The experimental research platform will be built by 2020 while the whole system could be launched by 2030, said Huang Hongwen, the deputy project manager, China Daily Mail reported Saturday. Researchers believe that hybrid reactors will generate twice as much electricity as modern reactors. These reactors are also believed to be safer as they can be immediately stopped by cutting the external power supply.

Today reactors use only fission technology which means dividing atoms in half while future fusion-fission technology will merge two atoms in one. The core of the new hybrid reactor will be a fusion reactor which will be powered by a 60 trillion amperes fission reactor.

Comment: See also:


Water

Singapore recognized as global leader in water technology

Image
© www.memsys.eu
Solar driven desalination at Marina Barrage, Singapore
Fifty years ago Singapore had to ration water, and its smelly rivers were devoid of fish and choked with waste from shipbuilding, pig farms and toilets that emptied directly into streams.

But it's a very different story today. The world's most densely populated country now collects rainwater from two-thirds of its land, recycles wastewater and is even developing technology that mimics human kidneys to desalinate seawater.

"In about a lifetime, we have transformed Singapore," said George Madhavan, an engineer who has worked for the national PUB water agency for 30 years and is now communications director.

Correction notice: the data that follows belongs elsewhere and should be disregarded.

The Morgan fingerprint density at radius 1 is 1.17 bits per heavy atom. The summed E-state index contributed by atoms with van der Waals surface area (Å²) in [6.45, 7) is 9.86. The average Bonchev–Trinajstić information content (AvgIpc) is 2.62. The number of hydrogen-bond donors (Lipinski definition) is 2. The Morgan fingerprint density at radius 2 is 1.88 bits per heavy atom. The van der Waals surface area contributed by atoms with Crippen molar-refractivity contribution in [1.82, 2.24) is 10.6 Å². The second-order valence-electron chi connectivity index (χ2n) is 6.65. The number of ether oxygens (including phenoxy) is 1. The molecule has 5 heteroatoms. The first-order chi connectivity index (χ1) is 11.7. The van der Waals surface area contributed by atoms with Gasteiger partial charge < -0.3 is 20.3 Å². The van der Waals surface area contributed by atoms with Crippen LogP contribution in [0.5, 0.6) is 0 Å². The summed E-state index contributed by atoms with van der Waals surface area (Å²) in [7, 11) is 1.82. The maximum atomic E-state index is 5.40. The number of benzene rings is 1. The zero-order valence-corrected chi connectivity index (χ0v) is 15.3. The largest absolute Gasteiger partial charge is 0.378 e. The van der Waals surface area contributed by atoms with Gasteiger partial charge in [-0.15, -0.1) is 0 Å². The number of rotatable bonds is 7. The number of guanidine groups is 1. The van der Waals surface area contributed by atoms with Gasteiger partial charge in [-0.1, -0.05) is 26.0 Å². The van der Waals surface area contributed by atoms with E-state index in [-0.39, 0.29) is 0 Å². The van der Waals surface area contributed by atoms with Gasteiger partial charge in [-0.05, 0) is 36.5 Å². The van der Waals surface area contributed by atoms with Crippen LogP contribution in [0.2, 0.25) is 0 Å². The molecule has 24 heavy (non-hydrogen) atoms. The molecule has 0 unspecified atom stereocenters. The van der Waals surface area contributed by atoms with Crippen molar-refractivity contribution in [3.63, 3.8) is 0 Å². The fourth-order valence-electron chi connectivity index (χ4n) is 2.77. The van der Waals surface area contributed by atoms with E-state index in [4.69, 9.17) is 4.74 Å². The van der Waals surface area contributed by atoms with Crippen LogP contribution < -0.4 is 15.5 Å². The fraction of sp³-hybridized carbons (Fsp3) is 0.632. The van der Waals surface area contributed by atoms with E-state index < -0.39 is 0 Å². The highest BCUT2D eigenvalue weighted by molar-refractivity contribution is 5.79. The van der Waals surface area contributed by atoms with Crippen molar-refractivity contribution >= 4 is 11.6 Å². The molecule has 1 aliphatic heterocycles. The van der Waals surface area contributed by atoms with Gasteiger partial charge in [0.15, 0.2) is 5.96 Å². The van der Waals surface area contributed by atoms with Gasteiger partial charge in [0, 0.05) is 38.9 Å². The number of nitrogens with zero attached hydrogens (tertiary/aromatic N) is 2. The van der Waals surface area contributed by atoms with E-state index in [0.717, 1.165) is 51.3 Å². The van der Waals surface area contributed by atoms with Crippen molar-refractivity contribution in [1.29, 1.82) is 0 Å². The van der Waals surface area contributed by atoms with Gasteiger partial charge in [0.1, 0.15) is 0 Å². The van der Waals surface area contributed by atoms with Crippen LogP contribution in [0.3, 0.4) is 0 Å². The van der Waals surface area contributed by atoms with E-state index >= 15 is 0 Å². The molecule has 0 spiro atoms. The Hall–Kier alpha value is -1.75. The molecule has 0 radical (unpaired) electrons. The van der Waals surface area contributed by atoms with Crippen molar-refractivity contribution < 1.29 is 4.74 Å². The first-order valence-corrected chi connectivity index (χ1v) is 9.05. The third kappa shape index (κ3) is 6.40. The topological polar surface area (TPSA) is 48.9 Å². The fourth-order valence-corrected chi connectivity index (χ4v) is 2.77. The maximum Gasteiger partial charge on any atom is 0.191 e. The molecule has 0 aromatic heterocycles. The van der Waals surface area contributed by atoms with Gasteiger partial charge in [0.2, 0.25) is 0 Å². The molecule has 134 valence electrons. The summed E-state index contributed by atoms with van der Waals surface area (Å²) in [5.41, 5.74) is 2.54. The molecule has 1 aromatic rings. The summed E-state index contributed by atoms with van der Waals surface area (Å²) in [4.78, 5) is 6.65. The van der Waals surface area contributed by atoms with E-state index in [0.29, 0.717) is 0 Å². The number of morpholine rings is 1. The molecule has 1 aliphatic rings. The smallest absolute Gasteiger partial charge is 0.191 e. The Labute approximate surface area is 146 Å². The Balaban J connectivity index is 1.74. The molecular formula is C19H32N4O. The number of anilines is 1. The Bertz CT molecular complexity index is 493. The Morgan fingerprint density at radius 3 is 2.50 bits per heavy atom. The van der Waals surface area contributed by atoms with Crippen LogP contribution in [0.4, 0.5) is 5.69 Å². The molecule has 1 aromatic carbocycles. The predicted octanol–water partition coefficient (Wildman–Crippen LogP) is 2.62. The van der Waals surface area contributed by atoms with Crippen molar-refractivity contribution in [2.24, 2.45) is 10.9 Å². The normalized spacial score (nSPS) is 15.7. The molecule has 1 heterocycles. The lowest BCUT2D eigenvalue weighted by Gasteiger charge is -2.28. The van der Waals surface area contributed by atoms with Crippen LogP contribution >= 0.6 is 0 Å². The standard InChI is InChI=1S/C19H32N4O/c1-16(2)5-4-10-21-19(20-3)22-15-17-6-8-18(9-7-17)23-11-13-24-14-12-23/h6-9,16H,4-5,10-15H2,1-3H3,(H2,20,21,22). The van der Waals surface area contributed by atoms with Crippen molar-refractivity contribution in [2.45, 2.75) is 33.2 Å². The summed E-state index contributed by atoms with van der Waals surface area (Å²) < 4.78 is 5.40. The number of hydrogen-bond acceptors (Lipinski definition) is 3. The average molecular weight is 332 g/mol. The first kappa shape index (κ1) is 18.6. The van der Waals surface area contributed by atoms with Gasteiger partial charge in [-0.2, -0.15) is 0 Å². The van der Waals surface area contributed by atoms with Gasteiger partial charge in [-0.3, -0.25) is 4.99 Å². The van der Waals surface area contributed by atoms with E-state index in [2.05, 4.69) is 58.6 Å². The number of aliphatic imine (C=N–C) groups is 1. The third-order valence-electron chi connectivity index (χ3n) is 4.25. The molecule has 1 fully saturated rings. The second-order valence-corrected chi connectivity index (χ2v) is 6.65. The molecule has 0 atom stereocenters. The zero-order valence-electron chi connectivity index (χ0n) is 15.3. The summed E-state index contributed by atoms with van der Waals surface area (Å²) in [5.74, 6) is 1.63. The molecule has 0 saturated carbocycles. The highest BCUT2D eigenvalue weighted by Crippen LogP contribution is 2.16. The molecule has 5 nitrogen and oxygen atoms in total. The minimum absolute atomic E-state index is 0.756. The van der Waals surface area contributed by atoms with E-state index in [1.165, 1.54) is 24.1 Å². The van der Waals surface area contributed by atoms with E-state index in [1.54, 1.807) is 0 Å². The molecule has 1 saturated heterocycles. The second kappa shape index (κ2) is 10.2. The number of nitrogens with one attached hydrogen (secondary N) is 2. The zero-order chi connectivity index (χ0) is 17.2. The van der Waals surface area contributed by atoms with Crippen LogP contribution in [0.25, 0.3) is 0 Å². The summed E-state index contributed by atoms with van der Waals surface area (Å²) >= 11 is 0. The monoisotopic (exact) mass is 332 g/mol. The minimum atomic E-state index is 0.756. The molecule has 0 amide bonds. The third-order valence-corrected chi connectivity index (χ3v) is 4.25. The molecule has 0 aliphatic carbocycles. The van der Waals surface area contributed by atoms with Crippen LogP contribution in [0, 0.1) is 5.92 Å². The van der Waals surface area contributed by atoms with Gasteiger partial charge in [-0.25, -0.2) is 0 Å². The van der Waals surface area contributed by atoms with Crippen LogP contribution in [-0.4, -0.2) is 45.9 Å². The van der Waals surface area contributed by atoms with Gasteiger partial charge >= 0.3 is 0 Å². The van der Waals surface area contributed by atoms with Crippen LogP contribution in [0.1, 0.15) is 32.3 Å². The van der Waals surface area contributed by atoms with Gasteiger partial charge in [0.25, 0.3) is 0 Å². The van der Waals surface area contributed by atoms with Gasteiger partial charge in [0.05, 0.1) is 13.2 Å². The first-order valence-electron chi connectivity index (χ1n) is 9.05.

"It's not rocket science - it is more political will ... The key success factor is really government - the leadership to pull different agencies together to come up with a plan ..."

As governments around the world wrestle with water crises from droughts to floods, many are looking to the tiny Asian city-state of Singapore for solutions.

Comment: " As governments around the world wrestle with water crises from droughts to floods, many are looking to the tiny Asian city-state of Singapore for solutions."


Satellite

Stunning images taken by Philae lander reveal what comet 67P looks like from just 30ft away

Image
© ESA
Close-up: The new images shed new light on the icy comet's surface. This image, taken from just 30ft (nine metres) away, allows you to see images that are just an inch across in unprecedented detail.